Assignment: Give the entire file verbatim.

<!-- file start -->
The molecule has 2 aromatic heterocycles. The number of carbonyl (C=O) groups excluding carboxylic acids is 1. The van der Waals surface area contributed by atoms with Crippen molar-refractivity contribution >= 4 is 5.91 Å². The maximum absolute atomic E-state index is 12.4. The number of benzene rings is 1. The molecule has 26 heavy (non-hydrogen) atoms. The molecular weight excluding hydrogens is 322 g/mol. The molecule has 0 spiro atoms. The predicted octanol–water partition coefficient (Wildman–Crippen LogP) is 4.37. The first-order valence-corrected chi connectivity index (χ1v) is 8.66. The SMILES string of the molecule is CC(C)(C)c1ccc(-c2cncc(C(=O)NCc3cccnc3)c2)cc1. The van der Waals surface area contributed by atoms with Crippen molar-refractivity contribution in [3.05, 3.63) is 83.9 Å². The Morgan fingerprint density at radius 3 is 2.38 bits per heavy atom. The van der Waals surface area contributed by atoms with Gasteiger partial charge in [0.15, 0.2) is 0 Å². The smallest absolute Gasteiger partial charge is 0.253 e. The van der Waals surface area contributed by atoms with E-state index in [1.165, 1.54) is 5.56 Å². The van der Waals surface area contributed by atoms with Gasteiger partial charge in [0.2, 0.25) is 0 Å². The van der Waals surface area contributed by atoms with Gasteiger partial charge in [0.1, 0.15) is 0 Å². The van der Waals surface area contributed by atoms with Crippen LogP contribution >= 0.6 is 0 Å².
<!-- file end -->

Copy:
The molecule has 2 aromatic heterocycles. The number of carbonyl (C=O) groups excluding carboxylic acids is 1. The van der Waals surface area contributed by atoms with Crippen molar-refractivity contribution >= 4 is 5.91 Å². The maximum absolute atomic E-state index is 12.4. The number of benzene rings is 1. The molecule has 26 heavy (non-hydrogen) atoms. The molecular weight excluding hydrogens is 322 g/mol. The molecule has 0 spiro atoms. The predicted octanol–water partition coefficient (Wildman–Crippen LogP) is 4.37. The first-order valence-corrected chi connectivity index (χ1v) is 8.66. The SMILES string of the molecule is CC(C)(C)c1ccc(-c2cncc(C(=O)NCc3cccnc3)c2)cc1. The van der Waals surface area contributed by atoms with Crippen molar-refractivity contribution in [3.05, 3.63) is 83.9 Å². The Morgan fingerprint density at radius 3 is 2.38 bits per heavy atom. The van der Waals surface area contributed by atoms with Gasteiger partial charge in [0.15, 0.2) is 0 Å². The smallest absolute Gasteiger partial charge is 0.253 e. The van der Waals surface area contributed by atoms with E-state index in [1.165, 1.54) is 5.56 Å². The van der Waals surface area contributed by atoms with Gasteiger partial charge in [0.2, 0.25) is 0 Å². The van der Waals surface area contributed by atoms with Gasteiger partial charge in [0.1, 0.15) is 0 Å². The van der Waals surface area contributed by atoms with Crippen LogP contribution >= 0.6 is 0 Å².